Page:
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How can I help someone with mental illness continue to take his medication?

It is important for a person with a mental illness, plus his or her family and/or significant supporters, to know about the risks and benefits of any medications prescribed to treat the disorder. That understanding can help the person follow a treatment plan and manage his or her illness. In addition to consumer and family education, education of mental health practitioners on a variety of issues can enhance their helpfulness and boost the likelihood for effective treatment.
Family involvement is a key factor in treatment with medications. The most effective way found to increase a person's appropriate medication use is to involve the family. Whenever possible, family members should be present when a physician talks with the person about possible side effects and the importance of taking the medication consistently. Practitioner education is necessary to prepare them to discuss the benefits and risks associated with medications. Factors shown to contribute to greater observance of the medication regime are perception of the warmth and friendliness of the physician, and the length of time the physician spends discussing the medications. Since the majority of antidepressant medications are not prescribed by psychiatrists, primary care physicians in particular need broader education on the medications' use in order to avoid making medical mistakes.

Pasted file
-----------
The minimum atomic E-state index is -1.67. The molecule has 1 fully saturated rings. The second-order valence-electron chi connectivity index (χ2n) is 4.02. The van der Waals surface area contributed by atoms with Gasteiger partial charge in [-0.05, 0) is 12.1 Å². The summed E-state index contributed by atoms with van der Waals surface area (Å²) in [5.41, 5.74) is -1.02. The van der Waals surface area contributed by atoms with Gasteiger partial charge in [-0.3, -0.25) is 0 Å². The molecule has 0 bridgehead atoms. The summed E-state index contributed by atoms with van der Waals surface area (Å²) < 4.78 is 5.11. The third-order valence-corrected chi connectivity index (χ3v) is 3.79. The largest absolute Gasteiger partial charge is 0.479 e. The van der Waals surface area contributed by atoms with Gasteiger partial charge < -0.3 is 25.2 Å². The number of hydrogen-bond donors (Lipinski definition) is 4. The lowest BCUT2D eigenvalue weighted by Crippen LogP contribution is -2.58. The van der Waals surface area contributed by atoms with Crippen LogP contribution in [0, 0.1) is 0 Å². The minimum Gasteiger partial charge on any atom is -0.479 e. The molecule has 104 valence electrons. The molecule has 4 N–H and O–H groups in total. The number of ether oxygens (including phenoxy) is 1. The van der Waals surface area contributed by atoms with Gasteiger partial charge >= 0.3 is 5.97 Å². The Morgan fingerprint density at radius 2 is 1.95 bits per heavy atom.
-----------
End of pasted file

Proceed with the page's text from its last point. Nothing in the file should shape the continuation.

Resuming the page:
Black box warnings of adverse effects on prescription labels may prompt clinicians' reluctance to use antidepressant medications by patients who might benefit from them. Conversely, concern exists that such warnings may inhibit pharmaceutical companies from pursuing development of medications that may be even more appropriate.
The period between the start of a medication regime and the time the medication begins to work is a period of significant risk for suicide, and physicians, nurse-practitioners, and other providers along the health care spectrum need education on the necessity and protocols to monitor that risk. Few clinicians conduct adequate monitoring or follow-up of patients for whom they prescribe psychotropic medications. Monitoring is essential to recognize and ensure proper care in the event of adverse side effects, including physical or mental discomfort and/or suicidal ideation. Some side effects may impede adherence to the medication regime.

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Important: This content reflects information from various individuals and organizations and may offer alternative or opposing points of view. It should not be used for medical advice, diagnosis or treatment. As always, you should consult with your healthcare provider about your specific health needs.